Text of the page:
10.22.12 Gone To Seed

Sunflower 790 xxx
photos by gluttonforlife
A recent visit to our friends' farm up near the Vermont border yielded several delightful items from their bountiful garden, including a curvaceous butternut squash and a great big, beautiful sunflower head. Birds (or mice?) had already had their way with some of the purplish seeds but there were still plenty left. I lopped the yellow-fringed head off the tall, top-heavy plant, ferried it home and left it to dry in the porch for a few days. Then I turned it upside down, banged and clawed all the seeds out and looked into the proper roasting technique.
Head 790 xxx
top seeded
It suddenly came to me that I had eaten a lot of sunflower seeds in junior high. They were sort of a craze then. Maybe this was just in hippie Santa Cruz? I remember my mother saying it was not ladylike to spit out the shells. Classic. My affection for these seeds has been renewed. I enjoy the complicated dance tongue and teeth must do to winnow out that little nugget of roasted deliciousness. And if the shells are imbued with some addictively salty flavor, so much the better.
Head2 790 xxx
natural design
Sunflowers are small masterpieces, from afar and up close. One day I would like to see a whole field of them, stretching away like a blanket of sunshine. The seeds make a great snack. They're full of polyunsaturated oil and are an excellent source of vitamin E. This is the body's primary fat-soluble antioxidant and it helps prevent cardiovascular disease. They are also rich in phytosterols, plant-based compounds that have a chemical structure very similar to cholesterol but actually help reduce it, as well as enhance immune response and decrease risk of certain cancers. All in all, nothing to sneeze at. The little yellow protuberances are the stamens, which are evidently edible, if you believe Atera's chef Matthew Lightner (see image #6 in this article). Sadly, I discovered this too late to sample them.
Seeds 790 xxx
field of seeds
It's recommended that you soak sunflower seeds in a brine overnight before roasting them, so they are imbued with salt. I did that, but I also added a bit more seasoned salt after roasting. The whole thing is a very simple process, once you've gone through the slightly arduous task of removing them from the flower head.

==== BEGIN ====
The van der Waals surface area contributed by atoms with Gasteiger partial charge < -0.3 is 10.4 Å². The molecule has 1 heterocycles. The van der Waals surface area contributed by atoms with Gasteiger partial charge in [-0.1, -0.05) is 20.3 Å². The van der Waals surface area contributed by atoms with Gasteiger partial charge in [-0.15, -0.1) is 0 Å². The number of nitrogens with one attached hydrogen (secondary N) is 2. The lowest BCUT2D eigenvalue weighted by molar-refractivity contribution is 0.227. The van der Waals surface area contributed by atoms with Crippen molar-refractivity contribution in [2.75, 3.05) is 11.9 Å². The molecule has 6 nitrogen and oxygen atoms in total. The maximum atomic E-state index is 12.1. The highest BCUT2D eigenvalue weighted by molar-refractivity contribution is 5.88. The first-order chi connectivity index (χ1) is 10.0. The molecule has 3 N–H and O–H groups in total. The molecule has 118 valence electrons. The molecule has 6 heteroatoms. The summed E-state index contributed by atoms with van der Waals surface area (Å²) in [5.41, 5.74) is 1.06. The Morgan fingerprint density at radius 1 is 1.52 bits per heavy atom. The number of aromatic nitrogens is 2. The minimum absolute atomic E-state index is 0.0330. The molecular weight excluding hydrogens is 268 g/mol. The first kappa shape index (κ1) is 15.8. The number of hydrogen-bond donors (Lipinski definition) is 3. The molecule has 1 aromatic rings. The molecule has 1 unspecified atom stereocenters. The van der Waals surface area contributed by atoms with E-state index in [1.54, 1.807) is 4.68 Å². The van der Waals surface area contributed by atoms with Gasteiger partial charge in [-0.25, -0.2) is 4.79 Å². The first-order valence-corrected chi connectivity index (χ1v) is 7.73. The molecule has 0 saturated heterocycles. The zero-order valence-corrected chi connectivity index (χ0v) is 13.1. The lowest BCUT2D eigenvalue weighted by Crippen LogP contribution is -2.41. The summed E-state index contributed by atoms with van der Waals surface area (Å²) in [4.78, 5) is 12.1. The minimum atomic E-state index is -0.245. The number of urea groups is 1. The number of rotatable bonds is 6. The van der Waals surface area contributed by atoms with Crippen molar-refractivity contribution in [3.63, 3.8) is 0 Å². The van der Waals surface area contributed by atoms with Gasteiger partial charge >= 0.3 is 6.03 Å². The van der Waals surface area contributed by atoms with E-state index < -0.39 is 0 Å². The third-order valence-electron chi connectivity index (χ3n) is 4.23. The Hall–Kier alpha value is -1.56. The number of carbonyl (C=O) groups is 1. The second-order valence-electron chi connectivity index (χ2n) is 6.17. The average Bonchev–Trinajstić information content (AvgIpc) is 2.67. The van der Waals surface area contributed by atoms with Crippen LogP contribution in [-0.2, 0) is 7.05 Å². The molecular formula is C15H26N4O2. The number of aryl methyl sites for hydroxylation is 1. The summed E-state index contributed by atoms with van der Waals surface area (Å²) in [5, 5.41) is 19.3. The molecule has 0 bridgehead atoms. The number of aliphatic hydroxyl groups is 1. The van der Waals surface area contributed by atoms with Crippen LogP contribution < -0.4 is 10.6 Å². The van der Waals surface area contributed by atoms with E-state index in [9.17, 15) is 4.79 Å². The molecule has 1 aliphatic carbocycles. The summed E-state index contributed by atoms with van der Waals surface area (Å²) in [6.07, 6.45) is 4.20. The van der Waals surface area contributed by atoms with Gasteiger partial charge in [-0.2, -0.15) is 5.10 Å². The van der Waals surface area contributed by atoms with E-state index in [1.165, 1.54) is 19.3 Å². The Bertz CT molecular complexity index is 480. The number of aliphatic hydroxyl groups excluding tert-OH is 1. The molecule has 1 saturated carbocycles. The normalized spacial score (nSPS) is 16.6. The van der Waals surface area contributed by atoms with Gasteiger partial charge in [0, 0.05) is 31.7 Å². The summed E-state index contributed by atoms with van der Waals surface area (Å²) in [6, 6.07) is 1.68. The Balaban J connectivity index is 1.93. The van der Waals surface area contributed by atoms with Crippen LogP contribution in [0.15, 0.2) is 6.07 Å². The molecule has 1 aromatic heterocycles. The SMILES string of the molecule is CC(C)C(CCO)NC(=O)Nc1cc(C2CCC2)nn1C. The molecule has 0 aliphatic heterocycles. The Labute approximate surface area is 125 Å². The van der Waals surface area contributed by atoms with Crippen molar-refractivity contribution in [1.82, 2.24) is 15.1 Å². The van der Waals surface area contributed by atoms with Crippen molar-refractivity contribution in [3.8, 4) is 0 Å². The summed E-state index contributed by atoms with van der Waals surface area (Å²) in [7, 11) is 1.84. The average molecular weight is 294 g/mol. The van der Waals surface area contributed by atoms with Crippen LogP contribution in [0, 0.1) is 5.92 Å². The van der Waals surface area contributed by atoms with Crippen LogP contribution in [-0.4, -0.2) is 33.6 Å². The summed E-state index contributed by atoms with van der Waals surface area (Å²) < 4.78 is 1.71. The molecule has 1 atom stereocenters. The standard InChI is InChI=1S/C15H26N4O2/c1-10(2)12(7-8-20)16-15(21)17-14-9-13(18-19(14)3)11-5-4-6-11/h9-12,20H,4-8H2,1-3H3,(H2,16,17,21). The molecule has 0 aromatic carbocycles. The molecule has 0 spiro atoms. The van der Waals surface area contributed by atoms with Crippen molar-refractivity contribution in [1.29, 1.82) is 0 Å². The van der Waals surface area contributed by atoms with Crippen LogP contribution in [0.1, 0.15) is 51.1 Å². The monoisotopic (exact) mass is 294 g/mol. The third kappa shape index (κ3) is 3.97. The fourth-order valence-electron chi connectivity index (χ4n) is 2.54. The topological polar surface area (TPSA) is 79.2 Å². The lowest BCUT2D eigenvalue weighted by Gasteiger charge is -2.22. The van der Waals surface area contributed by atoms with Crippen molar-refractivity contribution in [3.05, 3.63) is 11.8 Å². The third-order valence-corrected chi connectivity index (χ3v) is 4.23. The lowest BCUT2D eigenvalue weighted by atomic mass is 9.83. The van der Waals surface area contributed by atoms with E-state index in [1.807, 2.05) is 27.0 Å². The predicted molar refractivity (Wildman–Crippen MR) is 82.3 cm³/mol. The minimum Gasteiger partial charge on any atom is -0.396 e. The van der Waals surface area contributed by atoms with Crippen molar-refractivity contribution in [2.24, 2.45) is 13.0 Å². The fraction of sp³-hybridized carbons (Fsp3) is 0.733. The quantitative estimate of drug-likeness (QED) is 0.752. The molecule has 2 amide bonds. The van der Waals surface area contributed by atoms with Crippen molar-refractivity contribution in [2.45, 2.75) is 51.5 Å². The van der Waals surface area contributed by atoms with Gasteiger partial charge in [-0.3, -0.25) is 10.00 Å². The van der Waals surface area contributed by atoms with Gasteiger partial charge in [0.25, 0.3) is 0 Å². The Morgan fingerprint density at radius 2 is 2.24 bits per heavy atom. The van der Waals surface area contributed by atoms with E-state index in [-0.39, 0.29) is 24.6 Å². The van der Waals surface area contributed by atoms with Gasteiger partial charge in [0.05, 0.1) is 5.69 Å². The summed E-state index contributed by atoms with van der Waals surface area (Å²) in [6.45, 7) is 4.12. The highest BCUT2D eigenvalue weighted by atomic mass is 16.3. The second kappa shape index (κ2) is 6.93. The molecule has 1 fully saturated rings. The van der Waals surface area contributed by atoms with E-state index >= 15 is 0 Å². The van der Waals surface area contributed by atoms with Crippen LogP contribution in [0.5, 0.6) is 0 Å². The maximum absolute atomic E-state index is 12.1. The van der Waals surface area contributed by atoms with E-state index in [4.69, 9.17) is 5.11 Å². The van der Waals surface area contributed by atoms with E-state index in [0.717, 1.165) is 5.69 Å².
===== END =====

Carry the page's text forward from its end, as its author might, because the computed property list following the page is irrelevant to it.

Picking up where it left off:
Seeds overhead 790 xxx
seed money
A batch of roasted sunflower seeds is like money in your snack bank. They travel well, especially by car, as you can spit the shells out the window.
Bacon salt 790 xxx
the essence of bacon
After a half hour or so in the oven, I removed my seeds and sprinkled them with a vibrant bacon bbq salt, which actually contains no bacon whatsoever. It's a scintillating blend of smoked salt, brown sugar, smoked paprika, chipotle and a bunch of other non-animal stuff that mimics the taste of smoked pig. Go figure.
Roasted 790 xxx
seedy alternative
Consider rediscovering the sunflower seed. If they seem like too much bother, you can always buy them already roasted, shelled and salted, and snack on a handful now and then, or toss them into salads and stir-fries. Or get some shelled raw ones and make this sunflower seed butter, which seems like just the thing to spread on toast or stir into your oatmeal on a cold, foggy morning. And that, my friends, requires absolutely no unladylike spitting.
 

Sunflower Seeds, Roasted & Seasoned

  • raw sunflower seeds in the shell
  • sea salt
  • seasoned salt

Place your sunflower seeds in a large bowl and make enough brine to cover them, combining 1/4-1/2 cup sea salt to every 3 cups water. Soak overnight.

In the morning, drain well and spread out in a single layer on a baking sheet, patting the seeds dry with a paper towel. Roast in a 300-degree oven for about 30 minutes, stirring halfway through. Test a seed to make sure it's done to your liking.

Remove from oven, cool slightly and toss with the seasoned salt of your choice. Store in an airtight container.

Download recipe  Download Recipe
BACK TO LIST

4 Comments

Bbq salt going on popcorn, stat. I also like the nice reminder to keep sunflower seeds on the agenda at this time of year when I am hoarding walnuts and pecans. I have long touted eating sun flower seeds as a great smoking cessation activity.
val on October 22, 2012 at 1:02 pm — Reply
Love the idea of seeds for the orally fixated!
laura on October 22, 2012 at 6:49 pm — Reply
Tis the season to roast and toast and I celebrate you and this easy delicious preparation. I love the patterns in the seed heads. Here is to you and a face to face before too long. We keep circling each other! Hugs, S
Suzi Banks Baum on October 22, 2012 at 6:40 pm — Reply
Just outside Sacramento, on interstate 80, are huge fields densely planted with sunflowers. It's such a beautiful site to be driving down the freeway and seeing thousands of them waving in the breeze. I would love to roast my own sunflower seeds! Thanks for the technique, and LOVE the photo on top.
The Wimpy Vegetarian on October 23, 2012 at 12:54 am — Reply